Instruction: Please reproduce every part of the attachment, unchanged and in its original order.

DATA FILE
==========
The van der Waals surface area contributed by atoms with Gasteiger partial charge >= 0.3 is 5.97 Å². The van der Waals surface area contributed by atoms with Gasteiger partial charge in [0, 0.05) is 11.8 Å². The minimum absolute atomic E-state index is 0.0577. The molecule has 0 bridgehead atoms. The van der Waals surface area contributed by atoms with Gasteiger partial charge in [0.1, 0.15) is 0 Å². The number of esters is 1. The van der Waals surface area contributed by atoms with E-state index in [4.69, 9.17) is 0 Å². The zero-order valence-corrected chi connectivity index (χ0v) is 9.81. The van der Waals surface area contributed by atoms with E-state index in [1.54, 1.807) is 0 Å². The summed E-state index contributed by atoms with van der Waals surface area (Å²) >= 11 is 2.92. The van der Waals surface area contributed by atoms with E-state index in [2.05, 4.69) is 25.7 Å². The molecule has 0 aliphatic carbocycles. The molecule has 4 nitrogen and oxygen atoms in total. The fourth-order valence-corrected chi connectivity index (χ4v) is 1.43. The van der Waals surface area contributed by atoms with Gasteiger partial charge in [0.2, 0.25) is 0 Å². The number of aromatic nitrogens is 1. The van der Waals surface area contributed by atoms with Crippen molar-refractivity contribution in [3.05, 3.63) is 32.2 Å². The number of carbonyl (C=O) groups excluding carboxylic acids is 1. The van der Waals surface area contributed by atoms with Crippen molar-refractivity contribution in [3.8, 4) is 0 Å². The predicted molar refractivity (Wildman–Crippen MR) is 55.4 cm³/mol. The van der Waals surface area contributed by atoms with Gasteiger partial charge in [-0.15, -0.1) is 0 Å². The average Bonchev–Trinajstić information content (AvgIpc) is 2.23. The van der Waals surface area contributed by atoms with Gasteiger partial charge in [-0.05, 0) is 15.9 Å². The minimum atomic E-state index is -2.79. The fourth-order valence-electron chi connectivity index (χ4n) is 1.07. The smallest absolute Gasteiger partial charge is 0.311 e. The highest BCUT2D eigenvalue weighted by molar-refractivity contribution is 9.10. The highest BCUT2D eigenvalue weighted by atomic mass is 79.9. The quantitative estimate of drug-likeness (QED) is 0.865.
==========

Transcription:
The van der Waals surface area contributed by atoms with Gasteiger partial charge >= 0.3 is 5.97 Å². The van der Waals surface area contributed by atoms with Gasteiger partial charge in [0, 0.05) is 11.8 Å². The minimum absolute atomic E-state index is 0.0577. The molecule has 0 bridgehead atoms. The van der Waals surface area contributed by atoms with Gasteiger partial charge in [0.1, 0.15) is 0 Å². The number of esters is 1. The van der Waals surface area contributed by atoms with E-state index in [4.69, 9.17) is 0 Å². The zero-order valence-corrected chi connectivity index (χ0v) is 9.81. The van der Waals surface area contributed by atoms with E-state index in [1.54, 1.807) is 0 Å². The summed E-state index contributed by atoms with van der Waals surface area (Å²) >= 11 is 2.92. The van der Waals surface area contributed by atoms with E-state index in [2.05, 4.69) is 25.7 Å². The molecule has 0 aliphatic carbocycles. The molecule has 4 nitrogen and oxygen atoms in total. The fourth-order valence-corrected chi connectivity index (χ4v) is 1.43. The van der Waals surface area contributed by atoms with Gasteiger partial charge in [0.2, 0.25) is 0 Å². The number of aromatic nitrogens is 1. The van der Waals surface area contributed by atoms with Crippen molar-refractivity contribution in [3.05, 3.63) is 32.2 Å². The number of carbonyl (C=O) groups excluding carboxylic acids is 1. The van der Waals surface area contributed by atoms with Crippen molar-refractivity contribution in [3.8, 4) is 0 Å². The predicted molar refractivity (Wildman–Crippen MR) is 55.4 cm³/mol. The van der Waals surface area contributed by atoms with Gasteiger partial charge in [-0.15, -0.1) is 0 Å². The average Bonchev–Trinajstić information content (AvgIpc) is 2.23. The van der Waals surface area contributed by atoms with Gasteiger partial charge in [-0.05, 0) is 15.9 Å². The minimum atomic E-state index is -2.79. The fourth-order valence-electron chi connectivity index (χ4n) is 1.07. The smallest absolute Gasteiger partial charge is 0.311 e. The highest BCUT2D eigenvalue weighted by molar-refractivity contribution is 9.10. The highest BCUT2D eigenvalue weighted by atomic mass is 79.9. The quantitative estimate of drug-likeness (QED) is 0.865.